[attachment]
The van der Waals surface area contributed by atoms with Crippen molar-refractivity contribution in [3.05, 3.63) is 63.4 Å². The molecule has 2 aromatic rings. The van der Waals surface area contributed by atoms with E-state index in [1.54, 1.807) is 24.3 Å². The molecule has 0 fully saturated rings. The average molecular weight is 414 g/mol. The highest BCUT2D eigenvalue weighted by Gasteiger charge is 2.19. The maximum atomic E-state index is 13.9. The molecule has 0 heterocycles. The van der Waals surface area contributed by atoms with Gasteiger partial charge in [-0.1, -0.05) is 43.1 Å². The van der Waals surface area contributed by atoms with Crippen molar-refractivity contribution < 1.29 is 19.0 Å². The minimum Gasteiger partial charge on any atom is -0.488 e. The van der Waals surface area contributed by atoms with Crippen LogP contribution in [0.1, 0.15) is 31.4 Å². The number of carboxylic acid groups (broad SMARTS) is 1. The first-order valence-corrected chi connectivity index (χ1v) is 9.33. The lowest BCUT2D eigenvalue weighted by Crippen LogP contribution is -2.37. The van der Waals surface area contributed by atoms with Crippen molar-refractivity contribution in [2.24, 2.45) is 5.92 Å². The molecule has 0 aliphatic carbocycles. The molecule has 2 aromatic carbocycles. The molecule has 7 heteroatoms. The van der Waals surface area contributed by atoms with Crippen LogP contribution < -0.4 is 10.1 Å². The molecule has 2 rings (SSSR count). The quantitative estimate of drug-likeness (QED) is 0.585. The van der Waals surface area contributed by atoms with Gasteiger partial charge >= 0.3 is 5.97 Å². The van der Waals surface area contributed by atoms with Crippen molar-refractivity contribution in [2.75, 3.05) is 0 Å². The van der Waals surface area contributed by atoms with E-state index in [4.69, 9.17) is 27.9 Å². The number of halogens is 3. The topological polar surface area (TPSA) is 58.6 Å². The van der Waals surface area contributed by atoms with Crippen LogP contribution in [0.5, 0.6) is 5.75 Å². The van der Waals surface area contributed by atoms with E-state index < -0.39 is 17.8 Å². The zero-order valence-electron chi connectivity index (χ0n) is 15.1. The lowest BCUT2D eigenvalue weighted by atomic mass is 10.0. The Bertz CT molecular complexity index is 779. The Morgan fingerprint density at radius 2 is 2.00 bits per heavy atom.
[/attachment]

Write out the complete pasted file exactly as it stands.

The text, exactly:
The van der Waals surface area contributed by atoms with Crippen molar-refractivity contribution in [3.05, 3.63) is 63.4 Å². The molecule has 2 aromatic rings. The van der Waals surface area contributed by atoms with E-state index in [1.54, 1.807) is 24.3 Å². The molecule has 0 fully saturated rings. The average molecular weight is 414 g/mol. The highest BCUT2D eigenvalue weighted by Gasteiger charge is 2.19. The maximum atomic E-state index is 13.9. The molecule has 0 heterocycles. The van der Waals surface area contributed by atoms with Gasteiger partial charge in [-0.1, -0.05) is 43.1 Å². The van der Waals surface area contributed by atoms with Crippen molar-refractivity contribution < 1.29 is 19.0 Å². The minimum Gasteiger partial charge on any atom is -0.488 e. The van der Waals surface area contributed by atoms with Crippen LogP contribution in [0.1, 0.15) is 31.4 Å². The number of carboxylic acid groups (broad SMARTS) is 1. The first-order valence-corrected chi connectivity index (χ1v) is 9.33. The lowest BCUT2D eigenvalue weighted by Crippen LogP contribution is -2.37. The van der Waals surface area contributed by atoms with Crippen molar-refractivity contribution in [2.24, 2.45) is 5.92 Å². The molecule has 0 aliphatic carbocycles. The molecule has 2 aromatic carbocycles. The molecule has 7 heteroatoms. The van der Waals surface area contributed by atoms with Crippen LogP contribution < -0.4 is 10.1 Å². The molecule has 2 rings (SSSR count). The quantitative estimate of drug-likeness (QED) is 0.585. The van der Waals surface area contributed by atoms with Gasteiger partial charge >= 0.3 is 5.97 Å². The van der Waals surface area contributed by atoms with Crippen molar-refractivity contribution in [2.75, 3.05) is 0 Å². The van der Waals surface area contributed by atoms with E-state index in [4.69, 9.17) is 27.9 Å². The number of halogens is 3. The topological polar surface area (TPSA) is 58.6 Å². The van der Waals surface area contributed by atoms with Crippen LogP contribution in [0.5, 0.6) is 5.75 Å². The van der Waals surface area contributed by atoms with E-state index < -0.39 is 17.8 Å². The zero-order valence-electron chi connectivity index (χ0n) is 15.1. The lowest BCUT2D eigenvalue weighted by atomic mass is 10.0. The Bertz CT molecular complexity index is 779. The Morgan fingerprint density at radius 2 is 2.00 bits per heavy atom.